Career Development delegate notes, part 3: CBP – a Private Career Development Consulting Firm in Shanghai
[For Kathy's earlier career development notes, please see November 28 and November 18]
[photo CBP presentation to career couneling delegation. Credit-- Amy Benedict]
Our fourth meeting, examining career development initiatives in China, took place with a professional career consulting company, CBP Career Consultants. Founded in 2000, CBP is a subsidiary of Centry Business Consulting (CBC), headquartered in Canada.
CBP Consultants provides professional career consultation for Fortune 500 companies, and to individuals seeking career and job change. They have offices in Beijing, Shanghai and Guangzhou. CBP Career Consultants is directed by Mr. Bian Binzhang, who has been a human resource chief consultant for NetEase and eBay. Mr. Binzhang received the Asia-Pacific HR Manager Prize.
The firm works with over 30 top professionals including Professor Ma Shibin who is one of the first experts in career management and is a specialist for many Fortune 500 Human Resource Management departments. He was a former Human Resource Manager for Squibb and is the author of Personnel Career Management.
Mr. Binzahng explained that CBP consultants help individuals to chart the direction of their work life. Because of the growth in private enterprise, many more work opportunities now exist than ever before. Along with this change, Mr. Binzhang stated that career services are badly needed. Their mission is to try to bring professional career development and Human Resource Management to a growing customer base.
CBP endeavors to concentrate in four areas: social research; H.R. development; industry study and career counseling services technology.
Until very recently, employees would look to their families for guidance in their careers. Mr. Binzhang said that getting help from others (like that of a professional consulting firm) could be very difficult to trust. He is not sure as yet if career development philosophy, as applied in the United States, could be adapted by the Chinese people or not.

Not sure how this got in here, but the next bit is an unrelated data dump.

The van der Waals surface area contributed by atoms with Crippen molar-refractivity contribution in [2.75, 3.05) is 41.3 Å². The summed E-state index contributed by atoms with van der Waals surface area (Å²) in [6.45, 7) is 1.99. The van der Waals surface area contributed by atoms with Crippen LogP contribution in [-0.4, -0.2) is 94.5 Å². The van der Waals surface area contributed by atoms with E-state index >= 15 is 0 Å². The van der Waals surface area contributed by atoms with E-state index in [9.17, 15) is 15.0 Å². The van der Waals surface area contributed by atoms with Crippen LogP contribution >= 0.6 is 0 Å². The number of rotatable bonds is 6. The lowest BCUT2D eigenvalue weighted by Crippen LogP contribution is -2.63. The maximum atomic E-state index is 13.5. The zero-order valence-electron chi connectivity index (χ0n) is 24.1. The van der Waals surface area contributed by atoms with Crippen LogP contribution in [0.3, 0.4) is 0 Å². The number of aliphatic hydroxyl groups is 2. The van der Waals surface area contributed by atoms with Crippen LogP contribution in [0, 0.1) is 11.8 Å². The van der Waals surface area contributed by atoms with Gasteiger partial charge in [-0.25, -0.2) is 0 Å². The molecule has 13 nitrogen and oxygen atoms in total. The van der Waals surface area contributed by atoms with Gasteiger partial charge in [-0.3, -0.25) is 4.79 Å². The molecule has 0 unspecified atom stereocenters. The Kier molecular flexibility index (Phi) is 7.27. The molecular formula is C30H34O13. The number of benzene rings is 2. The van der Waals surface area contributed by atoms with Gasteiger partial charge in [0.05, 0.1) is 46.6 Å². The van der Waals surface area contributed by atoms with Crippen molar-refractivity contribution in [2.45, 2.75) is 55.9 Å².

Yet good paying jobs demand university level training. Currently only 10.5 per cent of Chinese young people, between 18 and 24, can receive higher education, according to statistics from the Ministry of Education (nearly 40 per cent lower than the average level in developed countries.)
Mr. Binzhang went on to discuss a number of problems facing China’s Career consultation field.
Mr. Binzhang stated that the concept of life/work values has not been a central question to discuss when thinking about employment. The Chinese worker sees work as a means to making a living. Therefore, CBP faces the challenge of not only learning from western career development experience, but also how to implement this knowledge given Chinese traditional work values. What is the value of a life; what is the correct attitude to a career and career counseling. Getting a job and keeping a job has been the goal for the Chinese worker - not expecting to find career satisfaction.
The question presented by Mr. Binzhang dealt with the right of all workers to job satisfaction and the right to access career development services in the pursuit thereof.
Trained professionals can and do access career development services via private consulting firms such as Mr. Binzhang. In addition, students, more and more, are introduced to career development strategies via their career resource centers.
But, what about the unskilled, non-professional and those workers who are laid off? Mr. Binzhang wondered how CBP could be of help to these workers that have little education and/or little work experience. This is certainly one of the challenges his firm faces in meeting all the needs of China’s labor market today.
Another issue that Mr. Binzhang referred to is the seeking out of career counseling services itself. Mr. Binzhang stated that the Chinese worker might prefer to go to a “head hunter” firm before they seek out the services of a private career consulting firm. He said that if people seek out a ‘counselor’ they would probably feel more comfortable seeing a mental health counselor than a career counselor when it comes to job/career change, which goes back to the first issue of values – is the Chinese worker familiar with and accepting of the idea of the freedom to choose educational and occupational options, irrespective of loyalty to family and cultural work values.